The upcoming U.S. holiday of Thanksgiving is one of my
favorite times of the year. Falling at the end of November, it’s toward the end
of fall or the beginning of winter, depending on where you’re located and how
you perceive the seasons. It’s right before the bustle of the December holidays
and year-end, and for many a time to get together with family and friends and
reflect on the closing year from a personal and professional perspective.

With some spurts of life in the economy, and a reinvigorated
technology sector thanks to resurgent consumer technologies, it’s also a great
time to consider how you retain and develop your IT staff. Here are a few
suggestions:

Collaborate on a
vision for the future

This is a great time of year for reflection, and your staff
is likely doing the same. Ask for their input in the process, requesting their
thoughts on technology trends they see impacting your company, capabilities
that are lacking or needed, and how they think each employee’s talents can best
be identified and exercised.

This need not be a major, formalized effort involving survey
teams and HR. I’ve met Fortune 500 CIOs who would take staff to breakfast or lunch
in groups of 5-15, and could rotate through their entire organization in a
matter of months, often hearing interesting and compelling ideas from staff with
whom they would generally not interact. In smaller organizations, a few hours
can get you in front of even the most junior staffers and expose you to new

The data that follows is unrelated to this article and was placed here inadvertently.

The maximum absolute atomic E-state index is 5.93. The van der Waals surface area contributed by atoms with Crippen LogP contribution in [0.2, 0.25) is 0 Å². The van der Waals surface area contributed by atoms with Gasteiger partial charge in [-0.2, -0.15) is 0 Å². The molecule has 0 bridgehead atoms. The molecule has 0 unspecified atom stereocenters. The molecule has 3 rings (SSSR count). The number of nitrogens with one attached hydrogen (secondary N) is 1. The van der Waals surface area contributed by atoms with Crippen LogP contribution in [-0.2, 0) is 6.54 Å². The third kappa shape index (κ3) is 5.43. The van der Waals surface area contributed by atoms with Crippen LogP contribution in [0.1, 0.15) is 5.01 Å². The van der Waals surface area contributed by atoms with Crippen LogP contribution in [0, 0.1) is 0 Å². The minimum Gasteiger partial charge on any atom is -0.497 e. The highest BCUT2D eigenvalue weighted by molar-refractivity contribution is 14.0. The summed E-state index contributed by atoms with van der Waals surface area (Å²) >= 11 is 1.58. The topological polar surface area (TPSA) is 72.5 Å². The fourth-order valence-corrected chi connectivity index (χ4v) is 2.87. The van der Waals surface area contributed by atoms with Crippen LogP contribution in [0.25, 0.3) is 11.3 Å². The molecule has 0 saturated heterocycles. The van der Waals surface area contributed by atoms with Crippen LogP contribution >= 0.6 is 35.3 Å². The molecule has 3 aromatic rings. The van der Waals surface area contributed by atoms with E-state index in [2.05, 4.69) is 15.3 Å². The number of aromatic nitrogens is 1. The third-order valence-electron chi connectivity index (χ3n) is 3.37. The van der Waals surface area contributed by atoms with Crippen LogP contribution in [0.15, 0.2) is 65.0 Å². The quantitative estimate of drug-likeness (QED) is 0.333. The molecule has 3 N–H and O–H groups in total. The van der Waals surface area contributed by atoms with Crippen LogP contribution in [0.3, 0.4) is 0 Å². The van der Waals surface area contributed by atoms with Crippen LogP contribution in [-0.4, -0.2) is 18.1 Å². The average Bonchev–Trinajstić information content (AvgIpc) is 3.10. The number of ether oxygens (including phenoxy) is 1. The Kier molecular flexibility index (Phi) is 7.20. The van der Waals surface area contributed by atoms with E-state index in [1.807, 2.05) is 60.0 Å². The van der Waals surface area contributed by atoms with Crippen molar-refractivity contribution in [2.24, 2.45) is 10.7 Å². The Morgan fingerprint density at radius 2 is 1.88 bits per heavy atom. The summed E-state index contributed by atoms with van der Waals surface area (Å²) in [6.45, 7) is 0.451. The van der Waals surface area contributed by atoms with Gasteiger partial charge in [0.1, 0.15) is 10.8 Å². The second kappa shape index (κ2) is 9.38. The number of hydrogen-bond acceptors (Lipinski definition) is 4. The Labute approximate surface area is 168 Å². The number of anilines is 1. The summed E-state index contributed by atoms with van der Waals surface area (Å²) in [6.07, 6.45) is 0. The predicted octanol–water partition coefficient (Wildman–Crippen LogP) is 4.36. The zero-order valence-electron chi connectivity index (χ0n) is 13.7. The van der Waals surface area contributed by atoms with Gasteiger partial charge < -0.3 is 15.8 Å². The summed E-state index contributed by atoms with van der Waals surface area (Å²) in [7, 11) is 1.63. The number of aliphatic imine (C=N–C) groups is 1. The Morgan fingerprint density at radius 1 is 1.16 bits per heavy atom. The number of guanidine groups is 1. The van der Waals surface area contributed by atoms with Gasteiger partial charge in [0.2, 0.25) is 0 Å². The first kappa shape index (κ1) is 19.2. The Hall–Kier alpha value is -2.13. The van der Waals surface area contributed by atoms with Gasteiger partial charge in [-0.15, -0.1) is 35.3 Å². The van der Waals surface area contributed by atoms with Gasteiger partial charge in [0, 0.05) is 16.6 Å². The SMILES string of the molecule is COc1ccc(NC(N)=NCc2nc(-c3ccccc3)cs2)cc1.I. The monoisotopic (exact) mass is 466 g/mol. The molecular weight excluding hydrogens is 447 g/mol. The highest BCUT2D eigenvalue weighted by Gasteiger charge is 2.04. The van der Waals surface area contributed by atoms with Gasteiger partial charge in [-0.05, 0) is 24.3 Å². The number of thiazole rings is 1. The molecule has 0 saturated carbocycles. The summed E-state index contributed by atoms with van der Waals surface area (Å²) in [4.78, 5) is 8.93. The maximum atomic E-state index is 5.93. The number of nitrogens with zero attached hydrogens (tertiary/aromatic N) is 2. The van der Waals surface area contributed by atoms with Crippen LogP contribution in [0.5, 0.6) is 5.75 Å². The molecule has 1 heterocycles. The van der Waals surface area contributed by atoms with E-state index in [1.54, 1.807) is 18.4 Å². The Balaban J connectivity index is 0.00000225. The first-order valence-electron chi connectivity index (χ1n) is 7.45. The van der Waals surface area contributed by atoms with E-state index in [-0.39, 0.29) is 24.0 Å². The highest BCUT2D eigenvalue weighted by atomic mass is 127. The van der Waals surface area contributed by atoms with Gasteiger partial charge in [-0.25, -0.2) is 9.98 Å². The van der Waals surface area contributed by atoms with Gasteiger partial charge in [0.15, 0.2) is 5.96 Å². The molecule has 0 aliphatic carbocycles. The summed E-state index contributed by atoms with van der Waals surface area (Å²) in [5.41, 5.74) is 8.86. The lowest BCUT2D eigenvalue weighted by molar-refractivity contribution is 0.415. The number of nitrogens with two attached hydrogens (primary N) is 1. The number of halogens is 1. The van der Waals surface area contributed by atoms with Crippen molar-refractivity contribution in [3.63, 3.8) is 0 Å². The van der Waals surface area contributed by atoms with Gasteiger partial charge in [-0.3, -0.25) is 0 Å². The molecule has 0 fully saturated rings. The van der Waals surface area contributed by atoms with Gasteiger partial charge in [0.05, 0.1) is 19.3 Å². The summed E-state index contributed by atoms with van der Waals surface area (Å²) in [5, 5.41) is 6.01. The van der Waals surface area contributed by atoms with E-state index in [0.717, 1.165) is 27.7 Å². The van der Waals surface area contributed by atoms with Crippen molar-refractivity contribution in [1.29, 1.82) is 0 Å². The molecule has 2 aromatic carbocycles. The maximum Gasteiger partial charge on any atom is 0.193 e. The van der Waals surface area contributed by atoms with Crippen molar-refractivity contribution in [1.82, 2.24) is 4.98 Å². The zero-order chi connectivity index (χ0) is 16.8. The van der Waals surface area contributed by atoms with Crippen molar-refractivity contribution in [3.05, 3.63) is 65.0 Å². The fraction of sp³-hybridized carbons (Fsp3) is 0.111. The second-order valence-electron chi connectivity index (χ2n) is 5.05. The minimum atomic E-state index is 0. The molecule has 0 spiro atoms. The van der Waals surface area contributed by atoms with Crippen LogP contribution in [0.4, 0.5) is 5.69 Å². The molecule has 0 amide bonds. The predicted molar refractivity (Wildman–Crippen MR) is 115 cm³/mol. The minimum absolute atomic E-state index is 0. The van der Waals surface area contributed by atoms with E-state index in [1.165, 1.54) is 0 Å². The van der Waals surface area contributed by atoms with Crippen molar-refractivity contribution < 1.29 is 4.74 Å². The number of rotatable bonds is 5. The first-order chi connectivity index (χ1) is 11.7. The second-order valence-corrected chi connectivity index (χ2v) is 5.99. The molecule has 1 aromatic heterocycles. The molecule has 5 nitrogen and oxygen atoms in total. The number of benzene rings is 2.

ideas, while communicating your vision for where your IT organization is
headed.

It’s not all about
the money

Organizational psychologists tell us that salary has the biggest
impact when it’s notably below that of peers, and essentially no impact once it
gets above what the employee perceives as “appropriate.” For high performers in
particular, salary often represents the “scoreboard” for their performance. If
they’re paid better relative to lower performing peers, the amount is often
less important than the simple fact that their higher performance has been
recognized in the form of higher pay.

While it may be more comfortable to plan raises and bonuses
based on some notion of “fairness,” this is generally one of the worst things
you can do to your highest performers. Similarly, seeking zero turnover is a
misguided notion, as it creates a calcified culture resistant to new ideas. I
get just as concerned with organizations that proudly proclaim “we have almost
no turnover” as I do with organizations that change staff on a seemingly daily
basis.

Training =
development, not budget burning

As the year draws to a close, it’s always interesting to
watch managers and staff attempt to “burn” training budgets so they’re not cut
next year. In the worst cases, you’ll find network engineers taking classes on
advanced basket weaving, or that mid-level manager taking a conflict resolution
class that just happens to be in Tahiti.

Try to end the perception of training dollars being “funny
money” to be burned at the end of the year. Consider your staff’s current
skill set and determine where you’ll need more robust capabilities. Ask managers
and staff to incorporate these objectives into their personal development
plans, and highlight these skills and a corresponding training plan that can
help accomplish those goals.

Say thanks

Recognizing accomplishments directly and personally is one of
the most effective and low-cost ways to thank your employees. For those who
truly excelled and made your IT shop a success, some heartfelt words and acknowledgement
of what they did can work wonders. Too often we assume pay, bonus, or mass
communication acknowledge a success, when a sentence or two directly to that
person would do far more.

Between family bonding, delicious meals, and holiday
shopping, take the time to consider how to acknowledge, compensate, develop,
and nurture your IT staff. In a business function that essentially lives or
dies based on the talents of its employees, they’re your most important asset.

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